Clytemnestra and helen relationship goals

The Great Teller of Tales: The Real Couples of the Odyssey

Sep 21, Agamemnon and Clytemnestra are the farthest thing from being a good couple. Menelaus and Helen aren't a very good couple, either. All of the . Odysseus' main goal throughout the story is to get home to see Penelope. Jul 22, The mythic character Clytemnestra, a woman who has been described as In the description of his seduction of Clytemnestra in book III, he is the one who initiates their relationship, and .. Aeschylus's decision to change the purpose of Clytemnestra's . But now for the sake of Helen's lust and for the man. When Helen, Clytemnestra's sister, left her husband, King Menelaus of Sparta, When Clytemnestra discovered the true purpose her husband had in mind for.

Another similarly tiresome account had Paris robbing the king of Sidon, who had offered the party hospitality on their way up the coast. Already disgraced in most eyes, Paris would then have been little more than a pirate. Whatever minor adventures befell them, the company came at last to Troy. A wedding ceremony took place, and it was as though Helen was marrying Troy, since her destiny became at that moment interlocked with the destiny of the city. Even Priam was fully won over and vowed to protect her as long as she wanted to remain.

The lovers had barely left Sparta before couriers were running swiftly to all parts of Greece. The unthinkable had happened. Menelaus came swiftly back from Crete, where his loitering with a nymph had allowed the elopers ample time to outdistance any possible pursuit. Not only was his family dishonored, but he took the insult almost personally. One suspects he himself was in love with his sister-in-law. Swift action was taken. Menelaus, Odysseus, and, according to some, Acamas, the son of Theseus, went to Troy to demand that Helen be returned.

Incidentally, this above all would seem to silence the versions that had Paris and Helen taking months to reach Troy. Though counseled by such advisers as Antenor and Aeneas to surrender Helen, Priam stubbornly held to his promise to her. Moreover, he recalled the reverse situation when his sister Hesione had been kidnapped by Heracles and Telamon, and the Greeks had turned deaf ears to entreaties for her return.

The envoys returned to Greece, and preparations for war began. The former suitors of Helen were reminded of the oath they had sworn. Armies were recruited and ships were built. Men who had been boys when Helen married came forward to enlist in a cause that the gods transported her to Elysium.

This was the most fitting end of the story since Helen was, after all, immortal. Consequently, Menelaus could scarcely have carried out his intention of killing her when he was reunited with her at Troy.

Immortal or not, her physical remains and those of Menelaus were supposed to be buried at Therapne in a temple dedicated to them. Writers even followed her into the afterworld, where they had her marry Achilles, making him her fifth husband, following Theseus, Menelaus, Paris, and Deiphobus. From there she was even said to have blinded the poet Stesichorus for writing unflattering things about her; she restored his vision when he recanted and composed a poem in her praise.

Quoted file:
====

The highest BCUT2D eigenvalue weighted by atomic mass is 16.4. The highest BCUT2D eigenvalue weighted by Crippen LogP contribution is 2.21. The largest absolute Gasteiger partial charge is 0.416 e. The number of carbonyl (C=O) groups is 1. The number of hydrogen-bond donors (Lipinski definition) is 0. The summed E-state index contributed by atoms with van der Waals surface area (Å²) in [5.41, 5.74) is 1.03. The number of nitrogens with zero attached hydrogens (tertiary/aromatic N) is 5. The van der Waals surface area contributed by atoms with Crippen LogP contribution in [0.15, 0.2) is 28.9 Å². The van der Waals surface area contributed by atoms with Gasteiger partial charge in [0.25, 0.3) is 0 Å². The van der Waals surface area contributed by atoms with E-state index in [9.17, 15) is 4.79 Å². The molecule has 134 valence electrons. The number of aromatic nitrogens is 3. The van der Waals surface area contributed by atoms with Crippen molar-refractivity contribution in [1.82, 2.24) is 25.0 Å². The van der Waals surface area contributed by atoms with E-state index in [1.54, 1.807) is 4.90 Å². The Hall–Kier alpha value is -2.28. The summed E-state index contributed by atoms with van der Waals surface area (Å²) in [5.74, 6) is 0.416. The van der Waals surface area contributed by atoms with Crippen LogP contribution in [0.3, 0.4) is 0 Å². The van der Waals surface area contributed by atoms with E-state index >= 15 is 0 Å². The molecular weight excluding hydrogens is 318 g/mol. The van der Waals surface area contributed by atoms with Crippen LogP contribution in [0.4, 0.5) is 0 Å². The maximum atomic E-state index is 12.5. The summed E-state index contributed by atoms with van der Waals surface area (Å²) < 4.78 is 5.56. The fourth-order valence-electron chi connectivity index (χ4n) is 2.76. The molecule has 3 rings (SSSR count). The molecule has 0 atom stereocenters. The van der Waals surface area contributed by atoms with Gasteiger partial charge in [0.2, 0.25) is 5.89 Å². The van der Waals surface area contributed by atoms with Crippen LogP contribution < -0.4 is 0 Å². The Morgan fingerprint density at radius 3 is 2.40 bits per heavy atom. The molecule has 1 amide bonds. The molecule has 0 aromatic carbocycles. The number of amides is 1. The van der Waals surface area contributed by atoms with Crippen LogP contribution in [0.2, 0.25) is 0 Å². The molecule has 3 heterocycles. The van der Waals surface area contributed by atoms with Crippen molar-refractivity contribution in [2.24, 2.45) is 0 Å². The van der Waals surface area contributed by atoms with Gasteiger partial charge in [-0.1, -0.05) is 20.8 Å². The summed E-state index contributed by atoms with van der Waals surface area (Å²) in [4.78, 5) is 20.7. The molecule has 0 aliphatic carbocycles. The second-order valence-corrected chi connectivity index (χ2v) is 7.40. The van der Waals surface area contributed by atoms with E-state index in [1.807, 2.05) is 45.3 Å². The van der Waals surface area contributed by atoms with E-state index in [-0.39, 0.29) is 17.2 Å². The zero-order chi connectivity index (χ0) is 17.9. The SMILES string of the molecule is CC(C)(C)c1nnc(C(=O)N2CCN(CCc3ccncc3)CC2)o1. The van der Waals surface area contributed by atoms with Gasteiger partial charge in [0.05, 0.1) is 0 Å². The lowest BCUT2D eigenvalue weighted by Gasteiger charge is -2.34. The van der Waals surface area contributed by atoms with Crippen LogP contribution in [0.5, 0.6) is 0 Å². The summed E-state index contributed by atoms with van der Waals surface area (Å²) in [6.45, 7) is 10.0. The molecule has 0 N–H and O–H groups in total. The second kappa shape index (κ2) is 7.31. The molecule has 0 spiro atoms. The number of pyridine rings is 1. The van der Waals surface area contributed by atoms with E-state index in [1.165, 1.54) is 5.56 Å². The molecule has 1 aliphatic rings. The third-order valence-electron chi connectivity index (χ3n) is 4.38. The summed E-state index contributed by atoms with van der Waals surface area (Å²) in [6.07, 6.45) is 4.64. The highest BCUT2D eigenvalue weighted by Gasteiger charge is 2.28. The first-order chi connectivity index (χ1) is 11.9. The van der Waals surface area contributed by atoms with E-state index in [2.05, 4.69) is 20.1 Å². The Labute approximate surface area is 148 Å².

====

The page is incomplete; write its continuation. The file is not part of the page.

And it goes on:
The most fascinating thing about Helen was her story. It was far better than she was. We do not see any real character development in her and have to regard her as a pawn of the gods. The larger story is involved with the people around her, their rise and fall. She herself seemed almost oblivious to the horrors that surrounded her. She displayed very little emotion and no remorse.

She seemed removed and largely unaffected by the outcome of the war. In most accounts of her final years she was not even made to pay for her part in the calamity that touched virtually every family in Greece. It is small wonder some writers contrived alternative versions in which she was made to pay a debt to society.

From Women of Classical Mythology: We have little reason to doubt it, but we have little more to believe that it was the greatest conflict ever to have occurred.

The Greeks however, thought that it was: With the passage of time these heroic exploits had entered the realm of legend, people were convinced that the gods had taken part, and history became myth. The Trojan War glows with a dark fire at the dawn of time as the unsurpassable model for all the wars that were to come. An extraordinary phenomenon must have an extraordinary cause.

Did Homer think so? It is impossible to tell: One thing is clear: The affair started with a woman being raped and a raid -- an act of brigands. Paris went off with plundered treasure, and a queen to boot. With Aphrodite's blessing, he made the queen his wife. But other bards, whose work has been lost, were not satisfied with such a humble explanation. They built up a cycle of epics telling the whole story of the war from the beginning.

They described the origin of the affair ab ovo. They accepted that Zeus wanted to decimate the human race which had become too numerous, and posited a whole series of events: This woman, Helen, was the daughter of Zeus and Leda; as Zeus had disguised himself as a swan to seduce his beloved, Helen and her brothers the Dioscuri were born ab ovo -- from an egg. This explication of the whole episode entails several difficulties.